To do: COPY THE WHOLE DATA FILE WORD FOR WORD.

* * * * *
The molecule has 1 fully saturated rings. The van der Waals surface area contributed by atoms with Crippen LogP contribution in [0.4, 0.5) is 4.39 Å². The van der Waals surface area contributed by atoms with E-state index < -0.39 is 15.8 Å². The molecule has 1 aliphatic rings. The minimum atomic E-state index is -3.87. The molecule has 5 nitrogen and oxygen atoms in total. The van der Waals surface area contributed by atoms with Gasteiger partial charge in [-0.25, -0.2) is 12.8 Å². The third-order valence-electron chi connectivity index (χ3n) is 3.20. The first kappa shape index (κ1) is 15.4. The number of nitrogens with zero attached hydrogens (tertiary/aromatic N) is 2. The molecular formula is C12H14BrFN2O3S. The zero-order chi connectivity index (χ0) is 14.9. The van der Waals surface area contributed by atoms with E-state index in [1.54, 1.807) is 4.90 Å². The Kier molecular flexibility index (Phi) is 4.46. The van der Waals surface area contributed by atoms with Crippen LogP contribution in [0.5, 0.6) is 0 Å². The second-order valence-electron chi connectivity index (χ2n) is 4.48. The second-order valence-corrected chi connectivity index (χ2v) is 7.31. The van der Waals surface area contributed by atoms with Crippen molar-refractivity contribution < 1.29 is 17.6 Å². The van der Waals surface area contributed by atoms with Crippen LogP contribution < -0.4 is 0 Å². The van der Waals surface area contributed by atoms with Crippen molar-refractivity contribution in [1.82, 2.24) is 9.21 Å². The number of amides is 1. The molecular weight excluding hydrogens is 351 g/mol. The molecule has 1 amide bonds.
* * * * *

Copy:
The molecule has 1 fully saturated rings. The van der Waals surface area contributed by atoms with Crippen LogP contribution in [0.4, 0.5) is 4.39 Å². The van der Waals surface area contributed by atoms with E-state index < -0.39 is 15.8 Å². The molecule has 1 aliphatic rings. The minimum atomic E-state index is -3.87. The molecule has 5 nitrogen and oxygen atoms in total. The van der Waals surface area contributed by atoms with Gasteiger partial charge in [-0.25, -0.2) is 12.8 Å². The third-order valence-electron chi connectivity index (χ3n) is 3.20. The first kappa shape index (κ1) is 15.4. The number of nitrogens with zero attached hydrogens (tertiary/aromatic N) is 2. The molecular formula is C12H14BrFN2O3S. The zero-order chi connectivity index (χ0) is 14.9. The van der Waals surface area contributed by atoms with E-state index in [1.54, 1.807) is 4.90 Å². The Kier molecular flexibility index (Phi) is 4.46. The van der Waals surface area contributed by atoms with Crippen LogP contribution in [0.5, 0.6) is 0 Å². The second-order valence-electron chi connectivity index (χ2n) is 4.48. The second-order valence-corrected chi connectivity index (χ2v) is 7.31. The van der Waals surface area contributed by atoms with Crippen molar-refractivity contribution < 1.29 is 17.6 Å². The van der Waals surface area contributed by atoms with Crippen LogP contribution < -0.4 is 0 Å². The van der Waals surface area contributed by atoms with Crippen molar-refractivity contribution in [1.82, 2.24) is 9.21 Å². The number of amides is 1. The molecular weight excluding hydrogens is 351 g/mol. The molecule has 1 amide bonds.